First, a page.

A suicide bomber killed at least 25 people and wounded more than 30 at a mosque in Anbar tehsil of Pakistan's Mohmand tribal region near the border with Afghanistan.
"The Friday prayer was in progress at the mosque" when the attack took place, a senior tribal official told Agence France Presse.
The suicide bomber detonated his explosives with a huge blast in a crowded mosque according to Naveed Akbar, the deputy administrator of the Mohmand Agency tribal area.
"A portion of the mosque and veranda collapsed in the blast and fell on worshippers. At least 20 people have been killed and more than 30 others wounded," he added.
Akbar said about 200 worshippers were inside the mosque at the time of attack.
Pashin Gul, the head of local tribal police, confirmed that it was a suicide attack.
Saeed Khan, the superintendent in charge of hospital in the town of Khar, said an army helicopter was being used to transport the critically wounded to Peshawar, the capital city of Khyber Pakhtunkhwa Province.
One of the wounded, 41-year-old Ghulam Khan said he heard a deafening explosion during the prayers and then he fell down. "I cried for help, but no one came to me ... there were other bodies ... wounded worshippers, who were reciting verses from Quran and waiting for help," he said from his hospital bed.
Khan said local residents and tribal police helped ferry the wounded to hospital.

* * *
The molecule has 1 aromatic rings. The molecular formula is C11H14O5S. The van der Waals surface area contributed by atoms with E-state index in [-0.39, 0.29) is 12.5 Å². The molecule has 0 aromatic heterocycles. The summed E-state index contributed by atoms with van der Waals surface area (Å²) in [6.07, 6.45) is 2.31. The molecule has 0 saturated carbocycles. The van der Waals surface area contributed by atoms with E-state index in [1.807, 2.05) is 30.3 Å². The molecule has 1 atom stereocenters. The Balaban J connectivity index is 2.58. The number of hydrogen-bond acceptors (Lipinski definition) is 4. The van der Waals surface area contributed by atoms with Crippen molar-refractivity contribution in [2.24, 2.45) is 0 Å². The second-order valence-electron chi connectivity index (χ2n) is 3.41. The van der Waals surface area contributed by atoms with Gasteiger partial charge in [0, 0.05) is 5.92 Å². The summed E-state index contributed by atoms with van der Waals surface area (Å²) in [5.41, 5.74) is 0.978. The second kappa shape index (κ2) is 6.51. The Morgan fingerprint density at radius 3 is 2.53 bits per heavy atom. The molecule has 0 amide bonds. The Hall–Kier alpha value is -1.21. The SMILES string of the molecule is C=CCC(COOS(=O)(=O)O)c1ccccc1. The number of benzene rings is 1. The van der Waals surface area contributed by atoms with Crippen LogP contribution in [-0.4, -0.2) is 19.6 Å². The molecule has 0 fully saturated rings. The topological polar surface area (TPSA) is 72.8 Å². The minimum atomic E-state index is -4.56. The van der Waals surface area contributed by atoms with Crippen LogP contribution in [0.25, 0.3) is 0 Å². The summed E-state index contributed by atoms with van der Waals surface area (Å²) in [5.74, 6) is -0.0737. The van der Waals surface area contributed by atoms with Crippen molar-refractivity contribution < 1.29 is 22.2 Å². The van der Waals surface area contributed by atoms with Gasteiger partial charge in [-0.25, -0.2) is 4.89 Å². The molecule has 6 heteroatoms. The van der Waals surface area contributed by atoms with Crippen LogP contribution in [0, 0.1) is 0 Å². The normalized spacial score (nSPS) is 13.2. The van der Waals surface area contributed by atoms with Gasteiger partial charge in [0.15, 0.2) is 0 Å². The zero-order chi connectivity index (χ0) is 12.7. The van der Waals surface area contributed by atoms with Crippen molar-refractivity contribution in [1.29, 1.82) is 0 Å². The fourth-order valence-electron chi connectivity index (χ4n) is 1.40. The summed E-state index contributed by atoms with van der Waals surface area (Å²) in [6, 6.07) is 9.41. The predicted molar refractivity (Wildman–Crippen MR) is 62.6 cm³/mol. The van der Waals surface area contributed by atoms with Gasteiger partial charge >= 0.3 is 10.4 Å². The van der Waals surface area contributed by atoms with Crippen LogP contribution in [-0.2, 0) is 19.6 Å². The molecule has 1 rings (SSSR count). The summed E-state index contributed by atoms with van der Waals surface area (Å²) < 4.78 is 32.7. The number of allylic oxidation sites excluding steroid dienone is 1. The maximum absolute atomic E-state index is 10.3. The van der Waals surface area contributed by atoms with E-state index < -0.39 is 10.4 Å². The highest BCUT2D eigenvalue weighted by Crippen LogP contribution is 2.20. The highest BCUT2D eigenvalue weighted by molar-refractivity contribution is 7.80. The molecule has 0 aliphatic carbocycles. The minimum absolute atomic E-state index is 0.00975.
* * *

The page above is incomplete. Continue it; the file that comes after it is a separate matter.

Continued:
Shaukat Khan, another official in the northwestern FATA region, said at least 24 people were wounded. Other officials have said that up to 35 may have been injured.
Rescue and emergency teams rushed to the blast site. The victims were shifted to nearby hospitals.
Shireen Zada, a resident who had prayed at another mosque, said he heard the blast as he was walking home.
"I rushed to the spot and when I went inside the hall there was blood and human remains everywhere and people crying out," he told AFP.
"I brought my pick-up truck, loaded three wounded and drove them to the hospital in Khar," he said, referring to the nearest town.
There was no immediate claim of responsibility, but the outlawed armed group Tehreek-i-Taliban Pakistan (TTP) routinely attacks soft targets such as courts, schools and mosques.
Mohmand Agency is one of Pakistan's seven tribal districts near the Afghan border, where armed forces have waged a war against militants for over a decade.
The Pakistani Army had launched several operations in the tribal areas, after the failure of peace talks with the TTP and an attack on Karachi airport claimed by the group in June 2014.
As a result security in the country has since improved. Scattered attacks still take place, but they are fewer and of a lesser intensity than in previous years.
According to data from the South Asia Terrorism Portal, 457 civilians and 182 security personnel were killed in Pakistan from January 1 to September 11, putting 2016 on course for fewer casualties than 2015.
Last year, the country recorded its lowest number of killings since 2007, when the TTP was formed.
On September 2 at least 14 people were killed and more than 50 wounded after a suicide bomber attacked a court in Khyber Pakhtunkhwa Province's Mardan city in an assault targeting Pakistan's legal community that was claimed by the Jamaat-ul-Ahrar faction of the TTP.
The group has also said it was behind an attack on lawyers in Balochistan province's Quetta city, which killed 73 people on August 8, as well as the Lahore Easter bombing that killed 75 in Pakistan's deadliest attack this year.
Pakistan's deadliest ever attack occurred in Peshawar in December 2014, when the TTP stormed a school and killed more than 150 people, mostly children.